From Oceanside, Long Island, New York, we get brief reports of an Eagle Scout, Shawn Goldsmith, who earned all 121 merit badges offered by the Boy Scouts of America.  He finished work on his last badge, for bugling, in November.

Eagle Scout Shawn Goldsmith, Troop 240, Greater New York Council - Goldsmith earned all 121 Merit Badges - Photo from GNY Council

Eagle Scout Shawn Goldsmith, Troop 240, Greater New York Council - Goldsmith earned all 121 Merit Badges - Photo from GNY Council

From WBBH, Channel 2, an NBC affiliate television news operation on Long Island:

Goldsmith says he took about five years to earn his first 62 badges and then nearly doubled that number in a matter of months. He did it with the encouragement of his grandmother, who died shortly before he reached his goal. He was awarded his final badges on Dec. 19.

Goldsmith is a freshman at Binghamton University and hopes to become a businessman and politician.

Shawn is a member of Troop 240, Greater New York Council (Bronx), whose chartered organization is Riverdale Presbyterian Church.  Shawn was editor of his high school’s newspaper, and he served as an intern in the Long Island office of U.S. Sen. Charles Schumer.

More information:

Related posts at Millard Fillmore’s Bathtub:

Update – other mentions:

Earning every Boy Scout merit badge

July 14, 2008

Dan Bates served on the staff at Camp Maple Dell for at least the part of one summer when I was on junior staff there, in Utah’s Payson Canyon (1969? 1970?). Maple Dell is a Boy Scout camp operated by the Utah National Parks Council, B.S.A.

I remember Dan because he was one of those overachieving guys who had earned every possible merit badge — 121 at the time, if I recall correctly. By comparison, there are 21 merit badges necessary to earn Eagle Scout (which Dan is, also).

It didn’t go to his head at all. Dan was a great guy, from Heber, Utah, a small town up Provo Canyon in one of the world’s most beautiful valleys. Heber used to be separated from much of Utah by snow every year, but the roads are kept clear these days.

Once I asked Dan what possessed him to get every merit badge, and without pausing long, he said, “What else do you do in Heber in the winter?” It was a flip answer unexpected from the usually more sober Bates.

I think about Dan this time of year when the news stories start appearing about a new Scout, somewhere, who has earned every merit badge. One of the common themes of these stories: Has anyone else ever done it?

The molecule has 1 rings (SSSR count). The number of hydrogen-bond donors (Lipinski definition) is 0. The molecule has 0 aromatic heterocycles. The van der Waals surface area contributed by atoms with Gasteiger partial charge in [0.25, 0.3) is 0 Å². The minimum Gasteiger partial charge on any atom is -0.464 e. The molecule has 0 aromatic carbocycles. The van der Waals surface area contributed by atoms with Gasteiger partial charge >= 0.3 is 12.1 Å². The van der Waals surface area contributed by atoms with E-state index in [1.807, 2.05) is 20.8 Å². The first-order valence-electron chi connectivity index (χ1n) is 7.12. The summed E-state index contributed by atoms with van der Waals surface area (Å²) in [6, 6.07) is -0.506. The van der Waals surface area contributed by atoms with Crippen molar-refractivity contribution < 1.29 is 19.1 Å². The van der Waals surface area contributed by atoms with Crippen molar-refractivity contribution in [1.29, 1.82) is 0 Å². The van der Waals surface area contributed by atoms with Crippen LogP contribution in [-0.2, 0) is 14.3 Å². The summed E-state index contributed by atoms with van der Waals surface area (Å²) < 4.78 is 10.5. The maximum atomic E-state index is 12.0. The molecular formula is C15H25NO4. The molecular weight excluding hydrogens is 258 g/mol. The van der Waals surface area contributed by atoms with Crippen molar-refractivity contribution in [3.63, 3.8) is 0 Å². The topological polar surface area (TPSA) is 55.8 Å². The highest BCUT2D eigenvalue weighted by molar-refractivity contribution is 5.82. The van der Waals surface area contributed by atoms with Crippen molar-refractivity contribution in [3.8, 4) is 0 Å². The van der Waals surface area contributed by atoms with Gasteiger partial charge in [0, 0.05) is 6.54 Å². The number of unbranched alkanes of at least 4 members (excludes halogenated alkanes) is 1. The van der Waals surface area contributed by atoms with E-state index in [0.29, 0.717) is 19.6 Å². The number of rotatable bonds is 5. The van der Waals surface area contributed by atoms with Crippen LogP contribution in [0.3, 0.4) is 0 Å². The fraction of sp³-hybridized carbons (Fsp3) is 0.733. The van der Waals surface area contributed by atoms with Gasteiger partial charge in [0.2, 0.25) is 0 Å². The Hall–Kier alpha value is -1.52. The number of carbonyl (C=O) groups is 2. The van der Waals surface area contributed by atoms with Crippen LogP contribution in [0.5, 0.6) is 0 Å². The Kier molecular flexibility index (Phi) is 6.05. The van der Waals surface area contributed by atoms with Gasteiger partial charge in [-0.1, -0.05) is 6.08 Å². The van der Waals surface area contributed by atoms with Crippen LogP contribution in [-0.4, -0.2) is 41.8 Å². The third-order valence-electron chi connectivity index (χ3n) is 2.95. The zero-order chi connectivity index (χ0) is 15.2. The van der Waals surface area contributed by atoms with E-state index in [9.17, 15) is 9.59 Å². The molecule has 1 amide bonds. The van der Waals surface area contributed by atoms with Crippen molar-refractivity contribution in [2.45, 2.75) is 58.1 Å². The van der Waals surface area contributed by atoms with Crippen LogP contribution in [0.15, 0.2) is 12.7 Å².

Eagle Scout Travis Cochran, California, holder of every merit badge

Eagle Scout Travis Cochran, California, holder of every merit badge

In The Press-Enterprise in San Bernardino, County, California, for example, the June 25 issue reports the achievements of Travis Cochran:

If Don Townsend was a betting man he’d put money on the fact that Travis Cochran is the only Boy Scout to have earned every merit badge and the Bronze and Silver Hornaday Medals.

Cochran, 18, of Cedarpines Park, earned 122 merit badges during his scouting career. Twenty-one merit badges must be earned to reach the rank of Eagle Scout.

There is a qualification in this story — Cochran also earned the Bronze and Silver Hornaday Conservation Medals — but you see the drift.

Alas, there is no central location for information about such achievements that I have ever found. Tracking the achievements of Boy Scouts, like the tremendous accomplishments of Scouts Dan Bates and Travis Cochran, generally falls to the local unit. Sometimes a local Boy Scout Council will have some information, but usually not.

History sneaks away so often because no one bothers to invite it to stick around.

Do you know of other Boy Scouts who earned every possible merit badge? We had one such Scout in the Circle 10 Council (Dallas) last year. How many others sneaked by without the hoopla they deserve?